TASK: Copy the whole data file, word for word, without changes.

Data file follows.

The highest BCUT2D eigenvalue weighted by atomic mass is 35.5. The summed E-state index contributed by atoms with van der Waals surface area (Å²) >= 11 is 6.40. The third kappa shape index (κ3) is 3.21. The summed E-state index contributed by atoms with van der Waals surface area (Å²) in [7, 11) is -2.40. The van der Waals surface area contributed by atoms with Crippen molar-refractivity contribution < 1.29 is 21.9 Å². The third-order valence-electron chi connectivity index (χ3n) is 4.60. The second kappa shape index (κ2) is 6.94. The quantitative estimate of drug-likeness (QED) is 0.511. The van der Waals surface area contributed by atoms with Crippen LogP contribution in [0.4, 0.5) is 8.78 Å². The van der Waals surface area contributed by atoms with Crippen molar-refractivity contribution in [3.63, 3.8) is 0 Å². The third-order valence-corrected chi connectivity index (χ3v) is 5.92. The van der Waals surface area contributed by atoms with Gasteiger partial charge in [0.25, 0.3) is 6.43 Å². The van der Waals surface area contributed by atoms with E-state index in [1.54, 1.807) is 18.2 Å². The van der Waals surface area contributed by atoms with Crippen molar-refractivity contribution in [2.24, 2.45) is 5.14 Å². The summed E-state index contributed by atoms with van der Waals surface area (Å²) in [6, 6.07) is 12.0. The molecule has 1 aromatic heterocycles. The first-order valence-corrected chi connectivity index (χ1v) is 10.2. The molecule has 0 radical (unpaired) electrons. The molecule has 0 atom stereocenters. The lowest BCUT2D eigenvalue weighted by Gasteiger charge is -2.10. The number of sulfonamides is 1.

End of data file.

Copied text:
The highest BCUT2D eigenvalue weighted by atomic mass is 35.5. The summed E-state index contributed by atoms with van der Waals surface area (Å²) >= 11 is 6.40. The third kappa shape index (κ3) is 3.21. The summed E-state index contributed by atoms with van der Waals surface area (Å²) in [7, 11) is -2.40. The van der Waals surface area contributed by atoms with Crippen molar-refractivity contribution < 1.29 is 21.9 Å². The third-order valence-electron chi connectivity index (χ3n) is 4.60. The second kappa shape index (κ2) is 6.94. The quantitative estimate of drug-likeness (QED) is 0.511. The van der Waals surface area contributed by atoms with Crippen LogP contribution in [0.4, 0.5) is 8.78 Å². The van der Waals surface area contributed by atoms with Crippen molar-refractivity contribution in [3.63, 3.8) is 0 Å². The third-order valence-corrected chi connectivity index (χ3v) is 5.92. The van der Waals surface area contributed by atoms with Gasteiger partial charge in [0.25, 0.3) is 6.43 Å². The van der Waals surface area contributed by atoms with E-state index in [1.54, 1.807) is 18.2 Å². The van der Waals surface area contributed by atoms with Crippen molar-refractivity contribution in [2.24, 2.45) is 5.14 Å². The summed E-state index contributed by atoms with van der Waals surface area (Å²) in [6, 6.07) is 12.0. The molecule has 1 aromatic heterocycles. The first-order valence-corrected chi connectivity index (χ1v) is 10.2. The molecule has 0 radical (unpaired) electrons. The molecule has 0 atom stereocenters. The lowest BCUT2D eigenvalue weighted by Gasteiger charge is -2.10. The number of sulfonamides is 1.